in Thoreau’s Journal:
It is a glorious and ever-memorable day. We observe attentively the first beautiful days in the spring, but not so much in the autumn. We might expect that the first fair days after so much rain would be remarkable. It is a day affecting the spirits of men, but there is nobody to enjoy it but ourselves. What does the laborer ox and the laborer man care for the beautiful days? Will the haymaker when he comes home tonight know that this has been such a beautiful day? This day itself has been the great phenomenon, but will it be reported in any journal, as the storm is, and the heat? It is like a great and beautiful flower unnamed. I see a man trimming willows on the Sudbury causeway and others raking hay out of the water in the midst of all this clarity and brightness, but are they aware of the splendor of this day? The mass of mankind, who live in houses or shops or are bent upon their labor out of doors, know nothing of the beautiful days which are passing above and around them. Is not such a day worthy of a hymn?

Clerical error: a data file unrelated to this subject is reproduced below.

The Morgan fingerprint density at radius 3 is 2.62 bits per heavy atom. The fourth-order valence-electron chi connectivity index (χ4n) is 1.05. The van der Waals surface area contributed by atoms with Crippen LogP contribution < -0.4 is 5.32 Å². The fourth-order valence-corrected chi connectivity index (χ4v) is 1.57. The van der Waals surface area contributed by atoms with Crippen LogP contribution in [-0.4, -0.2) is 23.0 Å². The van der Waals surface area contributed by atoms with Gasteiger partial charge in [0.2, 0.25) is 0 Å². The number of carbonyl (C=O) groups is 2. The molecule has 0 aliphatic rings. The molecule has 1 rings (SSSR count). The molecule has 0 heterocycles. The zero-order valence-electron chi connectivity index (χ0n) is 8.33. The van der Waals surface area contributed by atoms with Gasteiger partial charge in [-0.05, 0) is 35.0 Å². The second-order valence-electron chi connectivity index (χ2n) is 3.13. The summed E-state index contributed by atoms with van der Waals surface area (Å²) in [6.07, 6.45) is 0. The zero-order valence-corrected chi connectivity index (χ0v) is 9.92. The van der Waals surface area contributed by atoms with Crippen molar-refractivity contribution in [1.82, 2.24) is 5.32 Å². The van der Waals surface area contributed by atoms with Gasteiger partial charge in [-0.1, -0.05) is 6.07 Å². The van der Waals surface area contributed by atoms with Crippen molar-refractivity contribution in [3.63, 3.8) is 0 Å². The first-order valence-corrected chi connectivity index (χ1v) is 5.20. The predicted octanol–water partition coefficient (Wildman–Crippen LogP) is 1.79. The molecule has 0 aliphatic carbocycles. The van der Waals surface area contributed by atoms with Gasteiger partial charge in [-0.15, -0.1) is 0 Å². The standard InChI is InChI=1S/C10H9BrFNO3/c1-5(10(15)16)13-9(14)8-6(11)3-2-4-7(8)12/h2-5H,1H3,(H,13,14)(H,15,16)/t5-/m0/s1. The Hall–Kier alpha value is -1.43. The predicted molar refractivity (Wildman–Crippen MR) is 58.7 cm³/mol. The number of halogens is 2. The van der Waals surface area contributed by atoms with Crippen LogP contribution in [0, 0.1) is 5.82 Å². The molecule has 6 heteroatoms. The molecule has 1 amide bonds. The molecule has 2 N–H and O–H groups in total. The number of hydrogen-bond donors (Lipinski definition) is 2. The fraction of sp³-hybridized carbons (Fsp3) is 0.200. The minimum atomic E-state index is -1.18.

It is such a day as mankind might spend in praising and glorifying nature. It might be spent as a natural sabbath, if only all men would accept the hint, devoted to unworldly thoughts. The first bright day of the fall, the earth reflector. The dog-day mists are gone; the washed earth shines; the cooler air braces man. No summer day is so beautiful as the fairest spring and fall days.